Scottish Opera’s timely Brexit-era revival of their celebrated 1980 production of Tosca raises many questions.
On the one hand, this very grandiose production with its sumptuous grand opera sets is a genuine feast to the eye; yet, on the other, it also comes off as over-designed and the austere blank walls of Philip Prowse’s legendary Summit Conference set presented around the same era at the Citizen’s Theatre and then the West End would have complimented Peter Rice’s Mussolini-era costumes far more than the towering rococo edifice we are presented with tonight.
On top of this the composer, likewise, seems to have upstaged himself. The stunning climax to the astounding second act is easily the high point of the whole opera – both musically and dramatically – and the lengthy interval required for the scene change for the rather bland final act unravels the heightened tension of act two’s seat-edge-gripping drama. Although the crescendo of Tosca leaping to her death from the gigantic statue of the Archangel Michael is a riveting piece of theatre, the rest of the act verges on the bucolic. It could easily have risked the wrath of Puccini purists and been edited down to create a more modern conclusion to what remains a very timely story.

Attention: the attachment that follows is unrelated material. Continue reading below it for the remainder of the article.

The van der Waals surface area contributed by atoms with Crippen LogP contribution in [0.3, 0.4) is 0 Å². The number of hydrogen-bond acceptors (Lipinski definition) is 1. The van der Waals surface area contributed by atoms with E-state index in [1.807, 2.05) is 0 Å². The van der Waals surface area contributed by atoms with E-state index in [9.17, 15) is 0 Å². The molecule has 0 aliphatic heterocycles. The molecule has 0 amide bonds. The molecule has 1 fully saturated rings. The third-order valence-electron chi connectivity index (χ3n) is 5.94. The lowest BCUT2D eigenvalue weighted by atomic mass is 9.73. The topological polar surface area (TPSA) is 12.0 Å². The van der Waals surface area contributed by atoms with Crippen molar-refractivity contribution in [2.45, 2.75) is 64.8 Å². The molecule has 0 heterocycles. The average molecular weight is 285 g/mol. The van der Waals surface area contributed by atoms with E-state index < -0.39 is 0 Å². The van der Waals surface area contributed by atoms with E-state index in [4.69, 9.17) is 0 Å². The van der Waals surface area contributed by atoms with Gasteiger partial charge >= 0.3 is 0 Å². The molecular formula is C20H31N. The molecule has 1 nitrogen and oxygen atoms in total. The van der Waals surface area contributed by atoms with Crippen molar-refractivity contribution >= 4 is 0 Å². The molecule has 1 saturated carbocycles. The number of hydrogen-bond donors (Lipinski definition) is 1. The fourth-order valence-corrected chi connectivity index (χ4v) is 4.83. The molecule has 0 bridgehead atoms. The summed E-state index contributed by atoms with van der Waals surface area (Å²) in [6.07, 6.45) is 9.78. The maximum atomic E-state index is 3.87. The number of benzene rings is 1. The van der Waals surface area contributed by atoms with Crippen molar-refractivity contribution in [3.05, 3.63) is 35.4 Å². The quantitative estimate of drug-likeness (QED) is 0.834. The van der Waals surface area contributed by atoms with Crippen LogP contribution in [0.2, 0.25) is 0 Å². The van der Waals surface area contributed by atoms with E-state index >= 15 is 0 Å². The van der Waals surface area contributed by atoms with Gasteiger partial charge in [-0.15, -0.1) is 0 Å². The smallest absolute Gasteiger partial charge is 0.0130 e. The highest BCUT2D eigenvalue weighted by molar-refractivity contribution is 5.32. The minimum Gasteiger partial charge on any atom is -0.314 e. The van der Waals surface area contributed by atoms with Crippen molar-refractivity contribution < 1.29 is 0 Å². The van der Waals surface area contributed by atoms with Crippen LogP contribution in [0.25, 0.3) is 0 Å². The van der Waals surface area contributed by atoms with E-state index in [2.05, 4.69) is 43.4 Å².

Natalya Romaniw is powerful as the eponymous Tosca and brings a solid and emotionally strong persona to the character (rather than sobbing through the role as many Toscas in the past have done) and she is ably partnered by the personable Gwyn Hughes Jones as her painter lover, Cavaradossi. However, the accolades for this performance must surely be laid at the feet of a very deserving Roland Wood who so excels in the role of the evil Baron Scarpia that he is booed at his curtain call.
Coupled with a phenomenal score played with aplomb by Stuart Stratford and the orchestra, this production certainly delivers an exhilarating night at the – albeit grand – opera.